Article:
62. European Starling (Sturnus vulgaris)
63. Common Ground-dove (Columbina passerina)
64. Gray Hawk (Asturina nitida)
65. Yellow Warbler (Dendroica petechia)
66. Yellow-breasted Chat (Icteria virens)
67. Ladder-backed Woodpecker (Picoides scalaris)
68. Pacific-slope Flycatcher (Empidonax difficilis)
69. Abert’s Towhee (Pipilo aberti)
70. Great Blue Heron (Ardea herodias)
71. Spotted Sandpiper (Actitis macularia)
72. Western Tanager (Piranga ludoviciana)
73. “Mexican” Mallard (Anas platyrhynchos diaza)
74. House Wren (Troglodytes aedon)
75. Song Sparrow (Melospiza melodia)
76. White-breasted Nuthatch (Sitta carolinensis)
77. Bushtit (Psaltriparus minimus)

By 10:30am we were leaving the San Pedro watershed, heading into the Sulphur Springs Valley, having recorded nearly 80 species in five hours of birding. Unfortunately, this was the “easy” part of the day. Facing us were nearly four hours of driving across stretches of nearly bird-less Chihuahuan desert scrub habitat. Our next big stop for the day was Lake Cochise, outside of Willcox, AZ. But, before arriving there, we picked up a couple raptors on the drive and made two quick stops to find a Great-horned Owl and a Barn Owl. Listed below are the species recorded between the San Pedro River and Lake Cochise:

78. Red-tailed Hawk (Buteo jamaicensis)
79. Swainson’s Hawk (Buteo swainsoni)
80. Great Horned Owl (Bubo virginianus)
81. Killdeer (Charadrius vociferus)
82. Neotropic Cormorant (Phalacrocorax auritus)
83. Barn Owl (Tyto alba)

We arrived at Lake Cochise at 1:00pm hoping to pick up a handful of water-loving species that would be unable to get later in the day. What we actually recorded there went well beyond both of our expectations. Over an hour and fifteen minutes we recorded 27 species, including two “lifers” for me (Black Tern and Short-billed Dowitcher) and 15 species that should have migrated north by this time of year. Lake Cochise was our biggest surprise of the day. Listed are species recorded there:

84. American Avocet (Recurvirostra americana)
85. Mallard (Anas platyrhynchos)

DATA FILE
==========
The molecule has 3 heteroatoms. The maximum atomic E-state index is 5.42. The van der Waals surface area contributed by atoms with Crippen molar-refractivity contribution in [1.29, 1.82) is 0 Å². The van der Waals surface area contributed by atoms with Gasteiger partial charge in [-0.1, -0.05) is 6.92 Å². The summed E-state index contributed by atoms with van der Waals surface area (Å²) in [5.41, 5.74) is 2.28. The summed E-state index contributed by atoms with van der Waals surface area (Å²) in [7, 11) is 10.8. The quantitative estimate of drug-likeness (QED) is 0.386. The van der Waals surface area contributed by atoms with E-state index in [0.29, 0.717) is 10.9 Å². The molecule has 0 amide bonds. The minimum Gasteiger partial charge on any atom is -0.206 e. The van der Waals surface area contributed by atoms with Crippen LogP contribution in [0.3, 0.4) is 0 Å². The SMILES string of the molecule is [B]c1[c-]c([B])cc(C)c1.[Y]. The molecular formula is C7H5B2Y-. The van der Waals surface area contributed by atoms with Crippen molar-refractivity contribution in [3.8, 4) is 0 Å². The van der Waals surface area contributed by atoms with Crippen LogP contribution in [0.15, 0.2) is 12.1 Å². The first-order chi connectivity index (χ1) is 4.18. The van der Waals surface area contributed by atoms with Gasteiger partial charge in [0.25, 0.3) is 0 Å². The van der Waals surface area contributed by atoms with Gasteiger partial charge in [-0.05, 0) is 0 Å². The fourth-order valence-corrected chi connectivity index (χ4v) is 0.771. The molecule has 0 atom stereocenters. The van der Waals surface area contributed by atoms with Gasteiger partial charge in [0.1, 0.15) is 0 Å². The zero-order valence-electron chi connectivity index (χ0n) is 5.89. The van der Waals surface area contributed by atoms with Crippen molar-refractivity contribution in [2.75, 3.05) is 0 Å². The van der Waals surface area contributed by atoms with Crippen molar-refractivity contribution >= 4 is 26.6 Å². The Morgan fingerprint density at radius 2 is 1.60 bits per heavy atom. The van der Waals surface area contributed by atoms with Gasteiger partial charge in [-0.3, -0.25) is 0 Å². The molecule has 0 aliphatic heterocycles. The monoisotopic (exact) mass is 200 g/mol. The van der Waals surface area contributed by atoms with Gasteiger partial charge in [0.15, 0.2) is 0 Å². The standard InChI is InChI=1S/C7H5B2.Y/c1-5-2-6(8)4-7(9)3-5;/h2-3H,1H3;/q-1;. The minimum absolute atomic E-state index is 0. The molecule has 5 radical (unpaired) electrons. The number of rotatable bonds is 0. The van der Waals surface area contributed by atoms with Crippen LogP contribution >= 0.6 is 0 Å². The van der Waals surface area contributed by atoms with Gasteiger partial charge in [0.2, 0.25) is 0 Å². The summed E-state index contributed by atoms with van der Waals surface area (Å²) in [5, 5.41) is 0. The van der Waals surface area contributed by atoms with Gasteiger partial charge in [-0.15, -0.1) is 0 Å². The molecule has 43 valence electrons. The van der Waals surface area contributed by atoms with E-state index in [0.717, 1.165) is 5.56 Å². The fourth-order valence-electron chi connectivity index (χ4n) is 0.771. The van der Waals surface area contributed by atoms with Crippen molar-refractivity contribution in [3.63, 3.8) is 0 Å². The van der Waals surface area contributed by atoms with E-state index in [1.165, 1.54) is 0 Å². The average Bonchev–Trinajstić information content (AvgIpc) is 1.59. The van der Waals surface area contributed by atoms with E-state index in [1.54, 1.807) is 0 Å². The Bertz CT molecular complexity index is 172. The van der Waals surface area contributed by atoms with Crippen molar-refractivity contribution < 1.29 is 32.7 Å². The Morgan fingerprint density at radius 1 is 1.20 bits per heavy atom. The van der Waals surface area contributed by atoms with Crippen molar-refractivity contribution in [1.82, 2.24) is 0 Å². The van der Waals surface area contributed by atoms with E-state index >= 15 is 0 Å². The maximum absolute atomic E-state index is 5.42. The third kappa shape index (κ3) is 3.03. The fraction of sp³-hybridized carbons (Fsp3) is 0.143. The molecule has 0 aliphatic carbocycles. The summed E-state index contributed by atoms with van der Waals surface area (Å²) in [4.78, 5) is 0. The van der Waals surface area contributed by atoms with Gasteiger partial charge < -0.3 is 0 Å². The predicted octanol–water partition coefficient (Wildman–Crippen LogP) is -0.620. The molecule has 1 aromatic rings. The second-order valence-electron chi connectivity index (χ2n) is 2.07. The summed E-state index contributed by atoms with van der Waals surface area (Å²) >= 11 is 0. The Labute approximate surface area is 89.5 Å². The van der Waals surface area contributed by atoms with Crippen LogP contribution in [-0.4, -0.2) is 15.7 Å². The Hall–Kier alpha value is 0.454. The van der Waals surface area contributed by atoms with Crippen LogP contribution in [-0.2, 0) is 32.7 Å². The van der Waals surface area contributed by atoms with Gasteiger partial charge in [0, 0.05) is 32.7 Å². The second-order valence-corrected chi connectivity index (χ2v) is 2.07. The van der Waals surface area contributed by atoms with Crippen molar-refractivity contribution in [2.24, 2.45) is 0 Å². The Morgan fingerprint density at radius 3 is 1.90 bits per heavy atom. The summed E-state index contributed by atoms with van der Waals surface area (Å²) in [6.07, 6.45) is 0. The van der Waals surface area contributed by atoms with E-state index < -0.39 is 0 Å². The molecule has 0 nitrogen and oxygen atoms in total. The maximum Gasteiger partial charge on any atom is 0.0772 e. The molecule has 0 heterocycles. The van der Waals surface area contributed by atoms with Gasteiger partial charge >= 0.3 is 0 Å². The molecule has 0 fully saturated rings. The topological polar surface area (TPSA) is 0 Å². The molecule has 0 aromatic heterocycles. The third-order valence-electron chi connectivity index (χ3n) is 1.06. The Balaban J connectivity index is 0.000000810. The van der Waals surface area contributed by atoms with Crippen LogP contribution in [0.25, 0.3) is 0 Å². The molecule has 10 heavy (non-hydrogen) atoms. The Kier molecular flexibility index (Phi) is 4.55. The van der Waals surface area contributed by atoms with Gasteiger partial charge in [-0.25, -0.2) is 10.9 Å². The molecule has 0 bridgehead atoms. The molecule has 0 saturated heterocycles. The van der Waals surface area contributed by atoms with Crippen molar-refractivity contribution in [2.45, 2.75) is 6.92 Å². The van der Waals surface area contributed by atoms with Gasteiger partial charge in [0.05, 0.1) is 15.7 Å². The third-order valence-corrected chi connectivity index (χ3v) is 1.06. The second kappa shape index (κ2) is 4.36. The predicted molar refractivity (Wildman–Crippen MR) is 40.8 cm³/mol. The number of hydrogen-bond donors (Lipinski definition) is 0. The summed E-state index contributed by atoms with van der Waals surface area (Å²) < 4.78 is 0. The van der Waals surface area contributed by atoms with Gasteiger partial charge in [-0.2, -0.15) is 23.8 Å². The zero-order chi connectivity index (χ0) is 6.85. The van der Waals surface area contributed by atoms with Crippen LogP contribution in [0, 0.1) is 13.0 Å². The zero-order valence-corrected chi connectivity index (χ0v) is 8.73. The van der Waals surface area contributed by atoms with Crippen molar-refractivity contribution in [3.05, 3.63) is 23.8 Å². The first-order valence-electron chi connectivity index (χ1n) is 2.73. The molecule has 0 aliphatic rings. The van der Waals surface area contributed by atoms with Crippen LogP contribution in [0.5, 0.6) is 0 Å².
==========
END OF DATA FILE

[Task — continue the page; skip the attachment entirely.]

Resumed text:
86. Black Tern (Chlidonias niger)
87. Ruddy Duck (Oxyura jamaicensis)
88. Eared Grebe (Podiceps auritus)
89. Tree Swallow (Tachycineta bicolor)
90. Bank Swallow (Riparia riparia)
91. Northern Shoveler (Anas clypeata)
92. American Wigeon (Anas americana)
93. Northern Rough-winged Swallow (Stelgidopteryx serripennis)
94. Baird’s Sandpiper (Calidris bairdii)
95. Wilson’s Phalarope (Phalaropus tricolor)
96. Black-necked Stilt (Himantopus mexicanus)
97. Green-winged Teal (Anas crecca)
98. Cinnamon Teal (Anas cyanoptera)
99. White-faced Ibis (Plegadis chihi)
100. Red-necked Phalarope (Phalaropus lobatus)
101. Long-billed Curlew (Numenius americanus)
102. Long-billed Dowitcher (Limnodromus scolopaceus)
103. Short-billed Dowitcher (Limnodromus griseus)
104. Gadwall (Anas strepera)
105. Horned Lark (Eremophila alpestris)
106. Lark Sparrow (Chondestes grammacus)
107. Tropical Kingbird (Tyrannus melancholicus)
108. Bullock’s Oriole (Icterus bullockii)
109. Northern Pintail (Anas acuta)
110. Ring-necked Duck (Aythya collaris)
111. Violet-green Swallow (Tachycineta thalassina)

After a long drive out of the Sulphur Springs Valley and back into the San Pedro watershed, we headed to Carr Canyon for our last stop of the day. Carr Canyon is one of the highest roads in Cochise County, so we headed there with hopes of finding some of the high altitude species that migrate through or breed there. Being that we were covered multiple habitats ranging from around 5,000 ft. to around 7,500 ft., this stop took more time than any of the other stops of the day We started birding lower Carr Canyon at 3:50pm, travelling into upper Carr Canyon as the sun was setting, and finished our day owling lower Carr Canyon in the dark. Listed are species recorded in Carr Canyon:

112. Phainopepla (Phainopepla nitens)
113. Zone-tailed Hawk (Buteo albonotatus)
114. White-throated Swift (Aeronautes saxatalis)
115. Greater Pewee (Contopus pertinax)
116. Black-throated Grey Warbler (Dendroica nigrescens)
117. Grace’s Warbler (Dendroica graciae)
118. Yellow-eyed Junco (Junco phaeonotus)
119. Black-headed Grosbeak (Pheucticus melanocephalus)
120. Yellow-rumped Warbler (Dendroica coronata)
121. Virginia’s Warbler (Vermivora virginiae)
122. Olive Warbler (Peucedramus taeniatus)
123. Hammond’s Flycatcher (Empidonax hammondii)
124. Arizona Woodpecker (Picoides arizonae)
125. Montezuma Quail (Cyrtonyx montezumae)
126. Elf Owl (Micrathene whitneyi)
127. Whiskered Screech-owl (Otus trichopsis)
128. Mexican Whip-poor-will (Antrostomus arizonae)
129. Lesser Nighthawk (Chordeiles acutipennis)